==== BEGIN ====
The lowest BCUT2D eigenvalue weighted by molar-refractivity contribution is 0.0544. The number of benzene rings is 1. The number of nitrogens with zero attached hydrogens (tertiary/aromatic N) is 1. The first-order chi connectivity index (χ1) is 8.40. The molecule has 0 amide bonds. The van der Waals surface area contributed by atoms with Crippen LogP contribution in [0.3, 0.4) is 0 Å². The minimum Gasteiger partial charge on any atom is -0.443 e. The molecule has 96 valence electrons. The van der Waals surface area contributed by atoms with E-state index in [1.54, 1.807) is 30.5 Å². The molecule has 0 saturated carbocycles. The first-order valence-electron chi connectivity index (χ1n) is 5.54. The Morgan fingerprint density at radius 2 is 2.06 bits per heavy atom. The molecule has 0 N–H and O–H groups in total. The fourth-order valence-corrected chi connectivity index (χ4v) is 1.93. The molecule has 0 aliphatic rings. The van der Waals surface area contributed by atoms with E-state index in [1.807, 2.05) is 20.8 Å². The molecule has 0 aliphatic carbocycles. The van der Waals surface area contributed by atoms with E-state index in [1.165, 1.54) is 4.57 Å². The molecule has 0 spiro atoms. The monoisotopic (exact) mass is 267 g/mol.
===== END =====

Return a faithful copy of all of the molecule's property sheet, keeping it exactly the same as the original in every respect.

The lowest BCUT2D eigenvalue weighted by molar-refractivity contribution is 0.0544. The number of benzene rings is 1. The number of nitrogens with zero attached hydrogens (tertiary/aromatic N) is 1. The first-order chi connectivity index (χ1) is 8.40. The molecule has 0 amide bonds. The van der Waals surface area contributed by atoms with Crippen LogP contribution in [0.3, 0.4) is 0 Å². The minimum Gasteiger partial charge on any atom is -0.443 e. The molecule has 96 valence electrons. The van der Waals surface area contributed by atoms with E-state index in [1.54, 1.807) is 30.5 Å². The molecule has 0 saturated carbocycles. The first-order valence-electron chi connectivity index (χ1n) is 5.54. The Morgan fingerprint density at radius 2 is 2.06 bits per heavy atom. The molecule has 0 N–H and O–H groups in total. The fourth-order valence-corrected chi connectivity index (χ4v) is 1.93. The molecule has 0 aliphatic rings. The van der Waals surface area contributed by atoms with E-state index in [1.807, 2.05) is 20.8 Å². The molecule has 0 aliphatic carbocycles. The van der Waals surface area contributed by atoms with E-state index in [1.165, 1.54) is 4.57 Å². The molecule has 0 spiro atoms. The monoisotopic (exact) mass is 267 g/mol.